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Aberdeen’s city centre square proposal represents a loss of democracy

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A one-sided consultation could lead to a controversial, expensivee and unsustainable outcome says Stuart MacDonald

Like many UK cities, Aberdeen has suffered its fair share of post-war architectural travesties, including some grotesque dislocations of scale. The recent proposal to create a vast city-centre square by decking over Union Terrace Gardens is no different.

Promoted by entrepreneur Ian Wood and backed by the local economic forum, this would create a space of about 2ha, comparable to Moscow’s Red Square or Glasgow’s George Square. Those areas relate to large urban populations. In comparison, Aberdeen’s local population is just 400,000. Could that number animate a space the size of Red Square?

Post Copenhagen, any proposal to bury a historical green space under thousands of tonnes of concrete must be scrutinised. But also in danger is Aberdeen’s chance to have a rare piece of architecture. Brisac Gonzalez’s scheme for a new arts centre, which has planning permission and most of its funding in place, is situated in the gardens.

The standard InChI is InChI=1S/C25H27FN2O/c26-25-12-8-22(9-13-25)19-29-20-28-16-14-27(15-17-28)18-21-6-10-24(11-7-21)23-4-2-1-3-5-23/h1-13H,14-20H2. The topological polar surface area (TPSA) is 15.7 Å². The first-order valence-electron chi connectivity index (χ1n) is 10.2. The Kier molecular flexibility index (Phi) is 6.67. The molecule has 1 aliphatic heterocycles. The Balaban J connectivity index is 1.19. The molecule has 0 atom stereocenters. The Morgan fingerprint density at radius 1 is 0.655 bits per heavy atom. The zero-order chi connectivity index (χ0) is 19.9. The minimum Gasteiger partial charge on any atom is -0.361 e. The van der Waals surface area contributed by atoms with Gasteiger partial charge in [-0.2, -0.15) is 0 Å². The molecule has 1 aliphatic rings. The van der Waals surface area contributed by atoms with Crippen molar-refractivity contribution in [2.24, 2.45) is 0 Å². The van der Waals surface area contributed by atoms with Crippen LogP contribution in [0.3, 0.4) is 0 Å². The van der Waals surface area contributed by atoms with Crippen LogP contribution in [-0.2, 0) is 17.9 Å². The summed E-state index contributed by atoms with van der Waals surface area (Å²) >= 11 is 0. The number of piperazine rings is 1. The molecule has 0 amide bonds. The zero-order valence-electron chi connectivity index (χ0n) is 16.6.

The highly inclusive arts centre (pictured above), uniquely entered via the roof, will host a range of activities – a market, bookstalls, exhibitions and a café – enriching urban life. It will create a relationship between building and garden, art and nature, similar to Denmark’s world-famous Louisiana Art Gallery by Bo & Wohlert. It may be one of the best public buildings of the decade, reaffirming Aberdeen as a place of ideas, enterprise and culture.

Unfortunately, the Wood scheme obviates the Brisac Gonzalez design. Aberdeen makes a stark contrast with its neighbour Dundee, which, because of the regenerative impact of Dundee Contemporary Arts, can contemplate hosting a satellite of the V&A and entertain designs by the likes of Frank Gehry. The quality of the Brisac Gonzalez building, its likely regenerative effect and all the research on creative cities seem lost on Wood’s scheme’s promoters.

Given the controversy, expense and unsustainability of the square proposal, you would have thought that the most extensive civic debate was merited. Consultation in this context has amounted only to the scheme’s supporters offering a single choice – the complete decking over of the gardens as a given but with some additions.

This one-sidedness runs counter to best practice in consultation in the pubic realm and against the latest Scottish Government planning advice, which calls for effective community engagement to ensure ‘people ar made aware of proposals that affect them as early in the process as is possible, that they have the facts to allow them to make a contribution, that they have had the opportunity to engage and that, having made their views known, they get clearer explanations of how and why decisions were made’.

There are lessons here for other UK cities and there is more at stake than the loss of green space or a potential world-class building. Democracy itself may be the loser.

Stuart MacDonald is former director of the Lighthouse and former head of Gray’s School of Art in Aberdeen

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